Throughout the month of October, we’ve gone back to the basics in the hopes of co-creating the new normal. Shadowing and other co-design tools and methods are critical to bringing teams together to think through aspects of care, processes, teamwork, etc that have gone well in the past 18 months and should be incorporated into the future of work. Hence, you might be wondering “What comes next?”. After the initial shadowing is complete and the team has presented qualitative and quantitative data objectively, the next step is for the team to come together to set priorities (high-impact, low cost all the way to high-impact, high-cost) and chart a path to make these a reality.
In 2020, goShadow collaborated with NHS Scotland Royal Hospital for Children, who were in the midst of a redesign of the day of surgery pathway, specifically the pre-anesthetic rooms. Clinicians requested that the goShadow take a few hours to team train students to shadow patients as well as to design, implement, and analyze a survey to gather qualitative data from staff over the course of 30 days. The overall goal was to gather objective and real-time feedback to drive process and spatial redesign that would provide a more welcoming environment as well as a more efficient use of space for staff. . When staff members were asked to describe the current state of the anaesthetic room, responses frequently included somewhat sterile words such as ‘clinical’, ‘cold’, and ‘cluttered’. Recommendations from staff coalesced around simple changes, such as switching out bright lights and plain room for color on the walls and themed decor that was calming and more child and family friendly. These high-impact and low-cost fixes provided a more calming atmosphere for patients as well as providers..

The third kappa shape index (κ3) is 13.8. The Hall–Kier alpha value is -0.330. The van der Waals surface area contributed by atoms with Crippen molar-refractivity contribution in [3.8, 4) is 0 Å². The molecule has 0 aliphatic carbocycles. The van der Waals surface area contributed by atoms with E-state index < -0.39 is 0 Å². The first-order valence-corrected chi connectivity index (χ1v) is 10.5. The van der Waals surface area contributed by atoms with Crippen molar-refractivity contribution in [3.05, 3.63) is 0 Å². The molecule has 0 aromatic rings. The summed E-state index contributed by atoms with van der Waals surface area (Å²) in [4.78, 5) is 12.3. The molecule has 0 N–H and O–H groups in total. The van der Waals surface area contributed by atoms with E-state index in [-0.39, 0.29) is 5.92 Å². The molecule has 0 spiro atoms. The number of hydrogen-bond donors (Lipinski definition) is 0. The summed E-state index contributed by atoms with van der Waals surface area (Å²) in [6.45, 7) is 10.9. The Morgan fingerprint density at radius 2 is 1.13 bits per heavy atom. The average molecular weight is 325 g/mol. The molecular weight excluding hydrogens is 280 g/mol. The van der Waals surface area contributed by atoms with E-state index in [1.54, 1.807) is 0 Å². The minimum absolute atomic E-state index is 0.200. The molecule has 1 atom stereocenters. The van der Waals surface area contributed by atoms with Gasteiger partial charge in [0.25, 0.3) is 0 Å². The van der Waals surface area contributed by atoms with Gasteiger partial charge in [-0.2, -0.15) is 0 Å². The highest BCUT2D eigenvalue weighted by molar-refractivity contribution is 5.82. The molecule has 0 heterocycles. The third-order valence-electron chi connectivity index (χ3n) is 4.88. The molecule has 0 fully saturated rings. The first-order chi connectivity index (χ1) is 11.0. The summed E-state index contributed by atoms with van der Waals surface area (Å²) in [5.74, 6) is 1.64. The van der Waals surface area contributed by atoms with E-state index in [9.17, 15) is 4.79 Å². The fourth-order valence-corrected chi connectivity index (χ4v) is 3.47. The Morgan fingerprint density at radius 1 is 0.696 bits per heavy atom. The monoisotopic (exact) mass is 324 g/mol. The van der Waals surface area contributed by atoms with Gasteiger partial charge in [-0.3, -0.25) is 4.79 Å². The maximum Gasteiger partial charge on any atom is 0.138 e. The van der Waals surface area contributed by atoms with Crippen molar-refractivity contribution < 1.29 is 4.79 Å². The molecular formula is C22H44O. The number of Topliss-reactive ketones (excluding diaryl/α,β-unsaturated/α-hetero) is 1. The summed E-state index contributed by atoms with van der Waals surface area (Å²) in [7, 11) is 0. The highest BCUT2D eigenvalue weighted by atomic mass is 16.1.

Additional feedback from staff was to redesign the small space where they, the patient, and family would interact most to more efficiently locate supplies and to present patients and families with a calming, organized experience. --Staff quickly provided concrete ideas for ways to organize storage, necessary supplies, and equipment that were needed to do their jobs effectively and to provide value-added time to patients. Standardizing the location of equipment made the clinicians’ jobs easier by improving the efficiency of processes, enabling better patient care and less waiting.
Since not all patients or staff could not be shadowed in a short time frame in such a large department, the qualitative survey enabled an safe space for staff to submit ideas for improvement, share their sentiments around the work and patient experience, and to identify which areas to prioritize and how to fix pain points for them and patients. These responses were later used as the scope of the project expanded to additional spatial and process redesign. Analyzed data was shared with staff to show that their voices had been heard and that they shared many common ideas for improvement as well as purpose. Project teams and students could later call on this qualitative and quantitative data to benchmark goals for waiting time in each segment as well as communication methods to break down silos, build cross-functional teams, and deliver a more ideal patient experience.
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October 15, 2021